4 Transformations in Bronx Community District 5, In the period between 1990 and 2009, the relative distribution of the five largest Latino shifted significantly. (See Figures 2 and 3). One trend has been the decline of Puerto Ricans who in 1990 comprised 56% of the community s Latinos. In 2009 they had dropped to 3. This was paralleled by the increase of Dominicans from 29% of all Latinos in 1990 to 52% in Mexicans also grew significantly from only 2% in 1990 to 9% of all community Latinos in Ecuadorians and Cubans increased as well but comprised only a small portion of the Latino population. Latinos in the Bronx s Community District 5 had a median age of 25 years in (See Figure 4). As a group, Latinos tend to be younger than Asians, non-hispanic Whites, and non-hispanic Blacks. Among Latinos, Puerto Ricans and Mexicans tend to be younger than other Latinos, while Cubans as a group tend to be considerably older than other Latinos. Homeownership The majority of the population in the Bronx s Community District 5 lived in rented houses or apartments, and the percentage of people owning their homes decreased steadily in the years between 1990 and (See Figures 5, 6, and 7). Approximately 4.5% of the total population owned their homes in 2009, reflecting a 25% decrease in the number of people that owned their homes since The percentage of Latinos who owned their homes has been lower in comparison to other racial/ethnic groups with the exception of Asians. In 2009, 3% of the Latino population owned their homes compared to 9% of the non-hispanic White population, and 6% of the non-hispanic Black population.

5 Transformations in Bronx Community District 5, Figure 1 Racial/Ethnic Groups in the Bronx Community District 5 as a Percent of the Total Population, % 64.1% 67.6% % 32.8% 30.1% 2 2.2% 2.3% 1.6% 1.5% 1.2% 1.1% Non-Hispanic White Non-Hispanic Black Asian Latino Figure 2 Total Population, Total Latinos, and Latino Nationalities in the Bronx Community District 5, ,301 4,955 9,592 30,264 52, , , ,985 3,446 31,038 37,991 84, , ,751 1,466 20,842 39,930 71, , , , , ,000 Cuban Ecuadorian Mexican Puerto Rican Dominican Total Hispanics Total Population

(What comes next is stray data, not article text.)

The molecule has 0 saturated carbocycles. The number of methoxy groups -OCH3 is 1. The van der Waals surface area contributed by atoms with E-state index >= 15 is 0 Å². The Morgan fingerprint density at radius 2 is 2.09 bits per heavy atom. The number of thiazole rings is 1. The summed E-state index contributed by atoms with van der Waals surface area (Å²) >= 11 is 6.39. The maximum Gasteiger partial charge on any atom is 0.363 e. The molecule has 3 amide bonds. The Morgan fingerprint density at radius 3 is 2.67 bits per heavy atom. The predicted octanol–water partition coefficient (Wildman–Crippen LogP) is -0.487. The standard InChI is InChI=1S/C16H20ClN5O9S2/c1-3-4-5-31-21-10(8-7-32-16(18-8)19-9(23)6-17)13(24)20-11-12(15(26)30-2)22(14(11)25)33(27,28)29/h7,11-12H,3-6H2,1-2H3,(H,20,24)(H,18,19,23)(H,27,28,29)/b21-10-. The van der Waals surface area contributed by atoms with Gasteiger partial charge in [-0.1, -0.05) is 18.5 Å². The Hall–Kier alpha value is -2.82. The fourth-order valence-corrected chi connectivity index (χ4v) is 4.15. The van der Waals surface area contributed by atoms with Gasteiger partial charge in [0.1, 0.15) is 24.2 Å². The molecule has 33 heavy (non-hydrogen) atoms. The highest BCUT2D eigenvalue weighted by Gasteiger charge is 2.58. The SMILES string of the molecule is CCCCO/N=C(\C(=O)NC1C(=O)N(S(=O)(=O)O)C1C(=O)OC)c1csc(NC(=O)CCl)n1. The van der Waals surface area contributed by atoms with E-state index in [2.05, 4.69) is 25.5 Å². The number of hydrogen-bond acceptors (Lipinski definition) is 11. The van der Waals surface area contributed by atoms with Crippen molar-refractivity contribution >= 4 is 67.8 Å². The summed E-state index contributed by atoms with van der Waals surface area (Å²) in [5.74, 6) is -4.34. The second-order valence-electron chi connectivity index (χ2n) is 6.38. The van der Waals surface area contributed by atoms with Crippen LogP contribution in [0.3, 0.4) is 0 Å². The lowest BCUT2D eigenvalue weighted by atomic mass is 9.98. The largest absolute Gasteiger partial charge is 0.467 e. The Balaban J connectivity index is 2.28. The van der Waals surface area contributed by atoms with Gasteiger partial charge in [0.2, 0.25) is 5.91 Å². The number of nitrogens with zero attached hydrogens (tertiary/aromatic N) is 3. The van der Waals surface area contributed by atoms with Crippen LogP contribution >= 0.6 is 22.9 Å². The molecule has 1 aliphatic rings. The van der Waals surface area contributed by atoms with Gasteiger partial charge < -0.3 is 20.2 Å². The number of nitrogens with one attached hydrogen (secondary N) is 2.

6 Transformations in Bronx Community District 5, Figure 4 Median Age of Population in the Bronx Community District 45 by Latino Nationality and Racial/Ethnic Group, 2009 Cuban 65 Ecuadorian 35 Dominican 27 Mexican Puerto Rican Latinos 25 Asian Non-Hispanic Black Non-Hispanic White 55 Figure 5 Homeownership and Rental Rates in the Bronx Community District 5 for the Total Population, % 93.4% 95.5% % 6.6% 4.5% Own Rent

7 Transformations in Bronx Community District 5, Figure 6 Homeownership in the Bronx Community District 5 by Racial/Ethnic Group, % % 18.4% 1 8.9% 9.1% % 5.1% 4.4% 3.1% Non-Hispanic White Non-Hispanic Black Asian Latino 3.2% 12 Figure 7 Rental Rates in the Bronx Community District 5 by Racial/Ethnic Group, % % 88.1% 84.6% 73.3% 74.7% 75.8% 96.2% 94.5% 90.8% Non-Hispanic White Non-Hispanic Black Asian Latino

8 Transformations in Bronx Community District 5, Homeownership patterns for the Latino population reflected those of the total population, but with variations among nationalities. Figures 8 and 9 indicate that among Latino national subgroups, Cubans had the highest rate of homeownership in 2009 (9.5%), followed by Dominicans (4.5%), and Puerto Ricans (2.6%). Homeownership rates among the other nationalities were less than 1%. The precise reasons for the disparities in homeownership are unknown and not revealed by the data analyzed. Figure 8 Homeownership in the Bronx Community District 5 by Latino Nationality, % 5% 4.5% 3.6% 4.6% 4.3% 2.6% 4.6% 4.1% 0.6% Dominican Puerto Rican Mexican Ecuadorian Cuban Figure 9 Rental Rates in the Bronx Community District 5 by Latino Nationality, Cuban 33.5% 88.4% 10 Ecuadorian % 10 Mexican % Puerto Rican Dominican % 94.6% 93.6% 96.2% 98.9%